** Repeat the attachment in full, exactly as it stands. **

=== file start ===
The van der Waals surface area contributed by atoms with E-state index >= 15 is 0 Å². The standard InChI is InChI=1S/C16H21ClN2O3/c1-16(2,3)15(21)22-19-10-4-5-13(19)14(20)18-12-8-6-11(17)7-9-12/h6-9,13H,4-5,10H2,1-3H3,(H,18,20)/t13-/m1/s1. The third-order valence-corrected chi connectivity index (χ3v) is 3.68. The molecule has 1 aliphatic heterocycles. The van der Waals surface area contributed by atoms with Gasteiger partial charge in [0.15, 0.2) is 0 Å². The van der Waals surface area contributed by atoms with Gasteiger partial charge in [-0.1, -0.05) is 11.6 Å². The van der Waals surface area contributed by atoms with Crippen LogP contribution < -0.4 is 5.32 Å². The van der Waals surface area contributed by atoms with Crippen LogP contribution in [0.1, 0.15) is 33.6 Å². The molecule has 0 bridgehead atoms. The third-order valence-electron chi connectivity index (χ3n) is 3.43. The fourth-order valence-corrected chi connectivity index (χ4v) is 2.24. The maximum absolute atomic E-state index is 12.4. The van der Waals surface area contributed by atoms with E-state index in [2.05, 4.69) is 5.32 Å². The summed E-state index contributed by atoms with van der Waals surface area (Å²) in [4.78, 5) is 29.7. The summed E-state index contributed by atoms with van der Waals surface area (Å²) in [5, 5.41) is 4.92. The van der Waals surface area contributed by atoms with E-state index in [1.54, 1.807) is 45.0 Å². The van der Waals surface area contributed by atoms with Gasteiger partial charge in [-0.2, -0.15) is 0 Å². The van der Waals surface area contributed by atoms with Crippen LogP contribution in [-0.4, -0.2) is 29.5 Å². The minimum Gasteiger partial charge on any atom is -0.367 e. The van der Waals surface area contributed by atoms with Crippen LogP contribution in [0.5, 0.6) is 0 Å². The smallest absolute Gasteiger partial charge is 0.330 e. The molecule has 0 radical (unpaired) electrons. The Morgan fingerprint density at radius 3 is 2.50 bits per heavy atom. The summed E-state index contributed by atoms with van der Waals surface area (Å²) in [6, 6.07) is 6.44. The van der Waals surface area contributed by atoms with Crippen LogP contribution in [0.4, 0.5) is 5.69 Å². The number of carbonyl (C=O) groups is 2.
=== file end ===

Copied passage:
The van der Waals surface area contributed by atoms with E-state index >= 15 is 0 Å². The standard InChI is InChI=1S/C16H21ClN2O3/c1-16(2,3)15(21)22-19-10-4-5-13(19)14(20)18-12-8-6-11(17)7-9-12/h6-9,13H,4-5,10H2,1-3H3,(H,18,20)/t13-/m1/s1. The third-order valence-corrected chi connectivity index (χ3v) is 3.68. The molecule has 1 aliphatic heterocycles. The van der Waals surface area contributed by atoms with Gasteiger partial charge in [0.15, 0.2) is 0 Å². The van der Waals surface area contributed by atoms with Gasteiger partial charge in [-0.1, -0.05) is 11.6 Å². The van der Waals surface area contributed by atoms with Crippen LogP contribution < -0.4 is 5.32 Å². The van der Waals surface area contributed by atoms with Crippen LogP contribution in [0.1, 0.15) is 33.6 Å². The molecule has 0 bridgehead atoms. The third-order valence-electron chi connectivity index (χ3n) is 3.43. The fourth-order valence-corrected chi connectivity index (χ4v) is 2.24. The maximum absolute atomic E-state index is 12.4. The van der Waals surface area contributed by atoms with E-state index in [2.05, 4.69) is 5.32 Å². The summed E-state index contributed by atoms with van der Waals surface area (Å²) in [4.78, 5) is 29.7. The summed E-state index contributed by atoms with van der Waals surface area (Å²) in [5, 5.41) is 4.92. The van der Waals surface area contributed by atoms with E-state index in [1.54, 1.807) is 45.0 Å². The van der Waals surface area contributed by atoms with Gasteiger partial charge in [-0.2, -0.15) is 0 Å². The van der Waals surface area contributed by atoms with Crippen LogP contribution in [-0.4, -0.2) is 29.5 Å². The minimum Gasteiger partial charge on any atom is -0.367 e. The van der Waals surface area contributed by atoms with Crippen LogP contribution in [0.5, 0.6) is 0 Å². The smallest absolute Gasteiger partial charge is 0.330 e. The molecule has 0 radical (unpaired) electrons. The Morgan fingerprint density at radius 3 is 2.50 bits per heavy atom. The summed E-state index contributed by atoms with van der Waals surface area (Å²) in [6, 6.07) is 6.44. The van der Waals surface area contributed by atoms with Crippen LogP contribution in [0.4, 0.5) is 5.69 Å². The number of carbonyl (C=O) groups is 2.